All about me – well almost!

The author inspecting an impaction rod from a Harwell-designed Large Particle Impaction Rod Sampler during his PhD thesis field work at the Sellafield Nuclear Reprocessing plant in Cumbria, UK.


I obtained my BSc. (Hons) in Environmental Science from Thames Polytechnic, now University of Greenwich, in 1990 and my final year research project looked at the speciation of lead within street dusts deposited close to schools.


This was followed by an MSc. in Environmental Science at Imperial College (London, UK). My dissertation involved the use of a wind tunnel at Silwood Park to quantify capture characteristics of various types of cloths. The cloths were later used to sample the sea-to-air-to-land spray along a transect of the West Cumbrian coast. I gained my PhD in 1997, also from Imperial College and funded by Westlakes Research Institute, Moor Row Cumbria, and my thesis looked at particle size characteristics of radioactivity discharged from the Sellafield nuclear reprocessing plant, West Cumbria, United Kingdom.

In 1996, whilst I was bumming around finalising my PhD thesis, I obtained a Cert. Ed. (FE) which is a teaching certificate for the post-16 sector, after which I taught chemistry and science for a couple of years.

In early 2000 I started work in the Civil Service and worked in various a regulatory roles: radiological protection (how ironic!), food additive authorisations and regulation, pesticide oversight and animal feed authorisation and legislation. Within this latter role I gained much experience in Brussels as part of a UK government department rapporteur team who met regularly to discuss issues related to animal safety, toxicology and efficacy.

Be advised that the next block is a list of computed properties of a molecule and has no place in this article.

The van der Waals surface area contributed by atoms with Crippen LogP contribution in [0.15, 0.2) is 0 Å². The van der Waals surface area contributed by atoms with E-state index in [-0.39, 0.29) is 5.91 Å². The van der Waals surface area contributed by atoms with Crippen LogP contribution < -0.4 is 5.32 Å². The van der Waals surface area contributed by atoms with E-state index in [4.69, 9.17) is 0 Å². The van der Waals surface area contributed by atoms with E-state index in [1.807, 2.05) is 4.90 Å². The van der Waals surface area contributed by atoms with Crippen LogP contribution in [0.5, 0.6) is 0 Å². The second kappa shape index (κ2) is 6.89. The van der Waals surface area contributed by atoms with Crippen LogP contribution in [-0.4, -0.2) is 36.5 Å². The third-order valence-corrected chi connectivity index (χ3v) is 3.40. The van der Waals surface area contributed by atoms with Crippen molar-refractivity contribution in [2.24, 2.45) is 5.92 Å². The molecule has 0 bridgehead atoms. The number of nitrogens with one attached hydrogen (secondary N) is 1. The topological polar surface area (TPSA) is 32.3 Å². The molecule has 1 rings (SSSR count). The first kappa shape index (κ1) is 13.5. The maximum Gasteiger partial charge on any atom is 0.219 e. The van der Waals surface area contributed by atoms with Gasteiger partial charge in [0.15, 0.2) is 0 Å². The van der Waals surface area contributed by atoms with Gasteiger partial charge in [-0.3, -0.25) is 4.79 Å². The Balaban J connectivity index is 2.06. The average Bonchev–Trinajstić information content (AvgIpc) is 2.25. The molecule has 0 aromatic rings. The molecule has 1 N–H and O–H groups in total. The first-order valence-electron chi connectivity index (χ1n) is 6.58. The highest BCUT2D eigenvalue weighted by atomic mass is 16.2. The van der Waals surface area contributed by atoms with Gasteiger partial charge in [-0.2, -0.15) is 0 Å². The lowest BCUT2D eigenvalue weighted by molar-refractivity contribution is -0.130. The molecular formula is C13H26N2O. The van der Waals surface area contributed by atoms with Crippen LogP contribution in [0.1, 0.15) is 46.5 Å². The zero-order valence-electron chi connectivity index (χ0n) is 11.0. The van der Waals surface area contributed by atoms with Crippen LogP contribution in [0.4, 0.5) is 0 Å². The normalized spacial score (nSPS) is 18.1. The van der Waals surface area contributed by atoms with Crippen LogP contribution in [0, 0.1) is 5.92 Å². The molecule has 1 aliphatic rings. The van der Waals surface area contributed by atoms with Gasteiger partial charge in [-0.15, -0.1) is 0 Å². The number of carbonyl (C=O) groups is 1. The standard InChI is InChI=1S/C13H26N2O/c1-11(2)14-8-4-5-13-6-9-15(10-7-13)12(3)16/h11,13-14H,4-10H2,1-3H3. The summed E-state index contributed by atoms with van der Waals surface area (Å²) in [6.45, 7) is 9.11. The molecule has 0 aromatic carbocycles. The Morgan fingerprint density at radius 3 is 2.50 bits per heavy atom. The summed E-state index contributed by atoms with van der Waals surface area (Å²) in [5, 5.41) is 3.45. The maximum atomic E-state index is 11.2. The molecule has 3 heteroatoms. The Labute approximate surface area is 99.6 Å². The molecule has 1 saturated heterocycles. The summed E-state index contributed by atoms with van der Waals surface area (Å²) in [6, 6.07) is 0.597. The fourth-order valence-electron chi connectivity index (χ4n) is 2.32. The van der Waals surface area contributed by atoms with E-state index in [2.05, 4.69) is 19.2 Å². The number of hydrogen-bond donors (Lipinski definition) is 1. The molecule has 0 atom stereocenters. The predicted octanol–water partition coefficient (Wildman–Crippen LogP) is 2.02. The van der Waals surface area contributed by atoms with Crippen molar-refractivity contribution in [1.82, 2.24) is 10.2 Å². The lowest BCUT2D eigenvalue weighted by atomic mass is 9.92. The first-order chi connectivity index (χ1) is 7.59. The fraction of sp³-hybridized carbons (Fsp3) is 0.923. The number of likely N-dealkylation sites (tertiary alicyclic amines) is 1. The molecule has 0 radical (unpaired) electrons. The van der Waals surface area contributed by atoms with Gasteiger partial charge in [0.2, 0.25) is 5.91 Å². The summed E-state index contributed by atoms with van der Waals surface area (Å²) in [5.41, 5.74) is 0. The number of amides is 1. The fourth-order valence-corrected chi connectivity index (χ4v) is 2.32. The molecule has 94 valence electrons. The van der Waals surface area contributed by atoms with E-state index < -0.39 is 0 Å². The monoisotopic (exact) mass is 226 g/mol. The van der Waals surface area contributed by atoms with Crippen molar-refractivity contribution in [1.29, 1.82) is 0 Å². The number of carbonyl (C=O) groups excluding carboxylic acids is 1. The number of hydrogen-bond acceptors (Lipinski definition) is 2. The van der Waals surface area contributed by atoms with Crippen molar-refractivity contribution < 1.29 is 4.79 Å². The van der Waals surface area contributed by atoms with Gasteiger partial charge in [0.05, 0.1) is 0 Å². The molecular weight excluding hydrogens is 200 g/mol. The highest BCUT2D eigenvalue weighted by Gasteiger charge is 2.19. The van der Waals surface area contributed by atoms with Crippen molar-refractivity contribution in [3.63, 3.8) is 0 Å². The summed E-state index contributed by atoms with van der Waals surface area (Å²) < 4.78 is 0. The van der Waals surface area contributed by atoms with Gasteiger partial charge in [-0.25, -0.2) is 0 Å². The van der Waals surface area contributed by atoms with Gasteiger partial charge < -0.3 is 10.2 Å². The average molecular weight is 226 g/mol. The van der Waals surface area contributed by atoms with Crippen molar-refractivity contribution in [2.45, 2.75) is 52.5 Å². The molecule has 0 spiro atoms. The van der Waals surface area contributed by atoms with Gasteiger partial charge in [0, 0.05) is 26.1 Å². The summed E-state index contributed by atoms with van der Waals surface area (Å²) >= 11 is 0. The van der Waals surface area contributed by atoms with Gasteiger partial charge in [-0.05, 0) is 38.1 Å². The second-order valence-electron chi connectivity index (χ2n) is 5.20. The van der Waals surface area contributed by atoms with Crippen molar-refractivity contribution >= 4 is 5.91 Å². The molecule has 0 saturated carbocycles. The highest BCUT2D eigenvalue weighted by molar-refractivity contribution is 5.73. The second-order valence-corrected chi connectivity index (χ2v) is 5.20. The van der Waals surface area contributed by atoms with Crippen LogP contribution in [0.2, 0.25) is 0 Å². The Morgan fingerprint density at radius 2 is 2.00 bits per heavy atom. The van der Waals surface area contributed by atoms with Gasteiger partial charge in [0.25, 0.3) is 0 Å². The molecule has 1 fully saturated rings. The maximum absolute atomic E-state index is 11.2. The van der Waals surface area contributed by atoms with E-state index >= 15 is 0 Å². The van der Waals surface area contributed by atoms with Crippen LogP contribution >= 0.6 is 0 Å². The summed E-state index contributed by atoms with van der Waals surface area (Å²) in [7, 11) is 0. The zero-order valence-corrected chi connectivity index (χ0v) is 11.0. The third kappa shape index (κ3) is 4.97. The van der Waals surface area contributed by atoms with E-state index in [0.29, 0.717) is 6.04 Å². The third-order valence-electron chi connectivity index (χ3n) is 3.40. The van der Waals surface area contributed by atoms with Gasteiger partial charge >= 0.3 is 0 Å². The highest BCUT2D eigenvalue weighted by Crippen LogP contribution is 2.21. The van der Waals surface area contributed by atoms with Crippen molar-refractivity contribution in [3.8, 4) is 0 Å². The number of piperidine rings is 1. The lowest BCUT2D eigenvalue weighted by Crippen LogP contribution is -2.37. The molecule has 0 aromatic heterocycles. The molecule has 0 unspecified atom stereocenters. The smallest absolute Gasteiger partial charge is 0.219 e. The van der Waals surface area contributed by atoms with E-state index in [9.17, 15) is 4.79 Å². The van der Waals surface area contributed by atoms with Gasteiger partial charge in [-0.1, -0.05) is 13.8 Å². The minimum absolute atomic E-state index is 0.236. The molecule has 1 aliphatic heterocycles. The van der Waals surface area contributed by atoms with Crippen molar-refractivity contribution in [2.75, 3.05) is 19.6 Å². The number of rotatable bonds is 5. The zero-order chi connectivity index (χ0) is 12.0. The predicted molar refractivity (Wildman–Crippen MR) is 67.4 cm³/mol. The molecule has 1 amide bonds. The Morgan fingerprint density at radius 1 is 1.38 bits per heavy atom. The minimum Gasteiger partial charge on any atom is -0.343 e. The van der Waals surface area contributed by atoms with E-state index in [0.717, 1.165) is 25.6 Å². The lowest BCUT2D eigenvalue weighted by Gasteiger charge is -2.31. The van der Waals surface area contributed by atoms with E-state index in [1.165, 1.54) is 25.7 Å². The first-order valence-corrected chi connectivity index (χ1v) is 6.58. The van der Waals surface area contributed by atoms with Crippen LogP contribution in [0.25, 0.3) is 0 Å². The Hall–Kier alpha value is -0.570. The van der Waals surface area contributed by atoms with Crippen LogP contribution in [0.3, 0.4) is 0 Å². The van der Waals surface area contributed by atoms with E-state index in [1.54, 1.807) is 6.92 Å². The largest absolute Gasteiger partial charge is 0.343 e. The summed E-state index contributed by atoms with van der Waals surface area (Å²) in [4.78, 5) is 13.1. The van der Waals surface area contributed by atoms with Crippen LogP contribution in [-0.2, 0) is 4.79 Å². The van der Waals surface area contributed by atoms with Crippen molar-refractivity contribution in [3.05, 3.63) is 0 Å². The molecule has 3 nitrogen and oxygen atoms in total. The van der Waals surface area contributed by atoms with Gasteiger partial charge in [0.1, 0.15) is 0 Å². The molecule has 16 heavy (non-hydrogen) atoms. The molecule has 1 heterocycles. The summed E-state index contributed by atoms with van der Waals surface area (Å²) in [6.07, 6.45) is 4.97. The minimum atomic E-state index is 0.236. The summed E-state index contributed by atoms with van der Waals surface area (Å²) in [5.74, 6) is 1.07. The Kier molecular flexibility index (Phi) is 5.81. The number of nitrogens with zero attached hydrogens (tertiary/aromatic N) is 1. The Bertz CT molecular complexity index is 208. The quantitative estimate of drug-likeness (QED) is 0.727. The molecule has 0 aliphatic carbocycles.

I have been a licensed radio amateur since 1985 and was introduced to amateur radio in 1981 when CB (citizens band) became legal in the UK. I enjoy the challenges in modelling and constructing my antennas when possible. 

I use an antennas modelling software package called EZNEC and for HF/VHF and UHF antenna construction, the software is eerily spot-on. I also build much of my ancillary amateur radio electrical equipment, including meters and other signal detection equipment.  In effect, my hobby has prepared me well for almost anything related to the transmission and reception of radio signals from DC to daylight. Isn’t it funny and how synchronistic that Life prepares us so well in advance for all the stuff we engage with later in life! The image on the left is a piece of land next to my apartment in Greece where I lived for 7 years.  It is here that I finally had the space to play amateur radio in its true spirit. I spent many happy hours constructing and tuning various types of antennas including loops, verticals, dipoles, directional yagis and phase diversity antennas.




I have now moved back my natal England and live in Merseyside near Liverpool, where my business is based. I am however happy to travel in order to offer my services as widely as possible.